State issues key financial report, nine months late

More than nine months behind schedule, the state of Iowa has released its Comprehensive Annual Financial Report for the fiscal year that ended on June 30, 2020. The report was posted to the Iowa Department of Administrative Services website on October 5.

Under normal circumstances, the state would have published this report in late December 2020. However, Iowa State University has had significant accounting problems since switching to the Workday computer system for financials at the beginning of the 2020 fiscal year. State government entities typically submit their fiscal year-end financials to the state by October 1, but ISU was still sending supplemental pieces six months later.

Deputy State Auditor Marlys Gaston told the Iowa Board of Regents last month that state auditors anticipated sending an internal control letter to ISU regarding misstatements or erroneous information in some of the university’s financial statements.

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Consider Carrie Chapman Catt's whole life and legacy

Dianne Bystrom: As with any historical figure, Catt’s life should be evaluated in its total in making the decision about the naming of Catt Hall.

For the past 26 plus years, I have conducted research on women political leaders – especially their communication strategies and media coverage as compared to men. Although my published research in journal articles and books has focused on contemporary women political leaders, I’ve also studied the women’s suffrage movement as director of the Carrie Chapman Catt Center for Women and Politics at Iowa State University from July 1996 to August 2018. In my retirement, I speak often on the women’s suffrage movement and continue my reading and research on this topic.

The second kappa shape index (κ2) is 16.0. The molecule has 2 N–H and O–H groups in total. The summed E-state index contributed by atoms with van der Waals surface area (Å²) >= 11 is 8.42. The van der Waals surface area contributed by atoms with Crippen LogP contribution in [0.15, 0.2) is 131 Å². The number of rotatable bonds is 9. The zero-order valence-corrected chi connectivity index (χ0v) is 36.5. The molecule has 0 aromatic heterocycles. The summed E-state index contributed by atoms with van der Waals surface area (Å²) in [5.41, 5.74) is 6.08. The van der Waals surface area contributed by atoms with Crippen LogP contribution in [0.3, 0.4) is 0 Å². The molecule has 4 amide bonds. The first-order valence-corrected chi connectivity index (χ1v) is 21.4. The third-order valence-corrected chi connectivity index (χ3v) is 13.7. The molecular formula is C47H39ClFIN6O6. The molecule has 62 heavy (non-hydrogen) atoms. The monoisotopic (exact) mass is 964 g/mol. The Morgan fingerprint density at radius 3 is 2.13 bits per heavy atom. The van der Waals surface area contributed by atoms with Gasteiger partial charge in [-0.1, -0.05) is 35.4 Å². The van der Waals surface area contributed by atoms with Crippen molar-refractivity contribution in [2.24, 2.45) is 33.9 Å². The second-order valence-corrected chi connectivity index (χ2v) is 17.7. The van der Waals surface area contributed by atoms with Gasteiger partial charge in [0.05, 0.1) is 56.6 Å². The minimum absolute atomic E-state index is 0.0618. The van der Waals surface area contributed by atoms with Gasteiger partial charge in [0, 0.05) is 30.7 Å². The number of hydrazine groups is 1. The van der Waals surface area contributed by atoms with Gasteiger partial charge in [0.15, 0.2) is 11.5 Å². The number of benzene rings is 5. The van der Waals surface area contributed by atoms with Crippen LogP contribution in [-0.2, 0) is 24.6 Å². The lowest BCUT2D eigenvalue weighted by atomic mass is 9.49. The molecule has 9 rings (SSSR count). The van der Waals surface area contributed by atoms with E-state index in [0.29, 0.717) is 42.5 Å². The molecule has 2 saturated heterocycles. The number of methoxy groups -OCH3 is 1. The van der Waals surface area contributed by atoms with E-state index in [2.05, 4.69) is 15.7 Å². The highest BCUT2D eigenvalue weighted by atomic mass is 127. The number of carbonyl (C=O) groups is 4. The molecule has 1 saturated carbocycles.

From these perspectives, I offer my comments about Catt and the current consideration of the naming of Carrie Chapman Catt Hall at Iowa State University.

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Response to “ISU’s culture of exclusion on Catt Hall continues”

Jane Cox is a professor emerita from Iowa State University and the author of many one-woman plays, including one on Carrie Chapman Catt, which she performed in twenty-six states, including at the Kennedy Center and the Smithsonian.

As I read the commentary Bleeding Heartland published concerning Iowa State University and Catt Hall, I discovered that the writers believe the “university administration had failed to hold open discussions regarding Catt’s actions,” that “Naylor requested that the university hold open forms to discuss Catt’s history of political expedience, but ISU refused to seek student input,” that the university called itself “the best in the country while operating on stolen land,” that the university “neglected to change their recruitment and retention efforts towards BIPOC students in any meaningful way since the 1990s,” that “Iowa State clings to intellectual dishonesty,” that “Iowa State has always hid behind a veil of objectivity to dismiss the concerns of BIPOC,” and that now “the university has locked impacted students out of the renaming process once again.” 

Since I do not believe objectivity is a negative trait, here are a few facts for which there is documentation.

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ISU's culture of exclusion on Catt Hall continues, 26 years later